In times like today, when the nation burns and dissent curbs, where does the agitation divert to? In times like today, when the nation burns and dissent curbs, we seek solace in art.
Protests. Music. Posters. Slogans. Paintings. Doodles. Protests. Years back these must have been random words stringed together, today, they are all part of a revolution to seek the truth and preserve the tarnishing ideals of our democracy. As more streets echo Hum Dekhenge, self-composed songs, witty slogans, posters, graffiti, social media too simultaneously creates content on all platforms.
Throughout history, art has remained a crucial part in evoking the idea of nationalism. The Swadeshi Movement was laid down on the ground rock foundation of art- from Raja Ravi Varma to Abanindranath Tagore, their legacy still thrives in the very image of ‘Bharat Mata’ which has been appropriated by the other side of the wing, time and again. Historically, the world has not been much of a pleasant place politically, to begin with, ravaged with wars, suppression, overturned democracy and conflict for power.
The Emergency 1975-77 amidst all the press restrictions paved way to one of the most iconic political cartoons which still finds a place in politics and journalism books. The Common Man by R.K. Laxman till date stands relevant in the sphere of political art. Keeping the art- ‘art’ aspect out of it, any content created by anyone is art- poetry, literature, paintings, everything is art.
Globally, too, graffiti, poetry and photography have rather been more dominant on social media. From Trump to Brexit, Syria to Hong Kong, protests have been largely dominated and propagated with art as a backbone.
Sharanya Vajjha, an amateur Artist and Political Science student says, “I really feel it’s a creative and articulate way to show someone that you disagree. Visuals are a far more effective medium in making a point, then why not make it instrumental in showing our resistance?”
Instagram today is a platform for everyone with a voice, with the rise in citizen journalism, all forms of art have emerged to be an influential way of criticising. After 15 December (Jamia Millia Islamia (JMI) Violence) and 5 January (Jawaharlal Nehru University (JNU) Violence), Instagram stories and Twitter, was flooded with creative posters, slogans, poetry, and songs.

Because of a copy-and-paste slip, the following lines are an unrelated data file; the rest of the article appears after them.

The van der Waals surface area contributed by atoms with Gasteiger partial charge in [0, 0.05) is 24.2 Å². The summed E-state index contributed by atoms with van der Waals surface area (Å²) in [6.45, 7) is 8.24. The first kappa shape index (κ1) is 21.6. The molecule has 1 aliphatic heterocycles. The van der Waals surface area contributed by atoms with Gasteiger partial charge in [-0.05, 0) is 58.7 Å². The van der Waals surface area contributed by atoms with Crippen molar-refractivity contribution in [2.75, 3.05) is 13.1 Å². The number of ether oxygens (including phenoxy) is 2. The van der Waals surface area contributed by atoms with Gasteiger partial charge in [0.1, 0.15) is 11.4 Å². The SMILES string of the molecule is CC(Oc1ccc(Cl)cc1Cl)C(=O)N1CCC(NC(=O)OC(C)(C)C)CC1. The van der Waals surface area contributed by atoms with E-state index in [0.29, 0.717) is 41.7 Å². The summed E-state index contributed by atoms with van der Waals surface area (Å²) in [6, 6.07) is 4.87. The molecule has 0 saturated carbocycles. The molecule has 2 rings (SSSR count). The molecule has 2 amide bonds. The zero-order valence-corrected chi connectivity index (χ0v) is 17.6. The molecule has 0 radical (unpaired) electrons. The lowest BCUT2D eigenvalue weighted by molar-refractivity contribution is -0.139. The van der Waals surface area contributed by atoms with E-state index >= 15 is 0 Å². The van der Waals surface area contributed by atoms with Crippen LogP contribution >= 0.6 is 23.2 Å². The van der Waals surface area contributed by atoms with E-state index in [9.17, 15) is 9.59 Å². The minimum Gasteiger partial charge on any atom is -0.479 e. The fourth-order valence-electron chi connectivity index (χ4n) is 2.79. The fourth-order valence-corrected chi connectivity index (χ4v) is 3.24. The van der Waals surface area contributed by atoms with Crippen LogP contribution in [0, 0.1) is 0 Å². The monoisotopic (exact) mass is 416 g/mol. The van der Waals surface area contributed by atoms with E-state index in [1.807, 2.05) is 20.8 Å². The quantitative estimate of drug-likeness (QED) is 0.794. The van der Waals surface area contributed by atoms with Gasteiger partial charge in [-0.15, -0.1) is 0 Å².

Bol Ke Lab Azaad Hai Tere!, Azaadi, Hum Dekhenge!, Inquilab Zindabad!, dominated both the streets and sheets (literally). Idle backseat doodlers are leading protests and slogans with their art, brave images of JMI and JNU students fighting back, have become a digital symbol to show solidarity.
Who said art is for the weak-hearted? Walking the streets of Delhi today, every wall shouts “Jai Bhim” and “No CAA, No NRC”. Bangalore’s walls are painted in shades of the OG Shah-Modi’s colour. Kolkata is well, painted in red. Political art is silent, yet screams the most.
Disha Arya, an amateur photographer covering the protests all over Delhi says, “Photography as an art form lends you an eye on different perspectives which are not observable otherwise. I hope to inspire nationalism with what I click and wish for an urgent realisation against the ongoing fascism and curbing of dissent expressed.”
Modern urban politics have largely been incited and popularised to reach its maximum extent, solely due to creativity. People often perceive art to be apolitical, however as history has it, apolitocal art is just an oxymoron.
Feature Image Source: @afsaanehoor on Instagram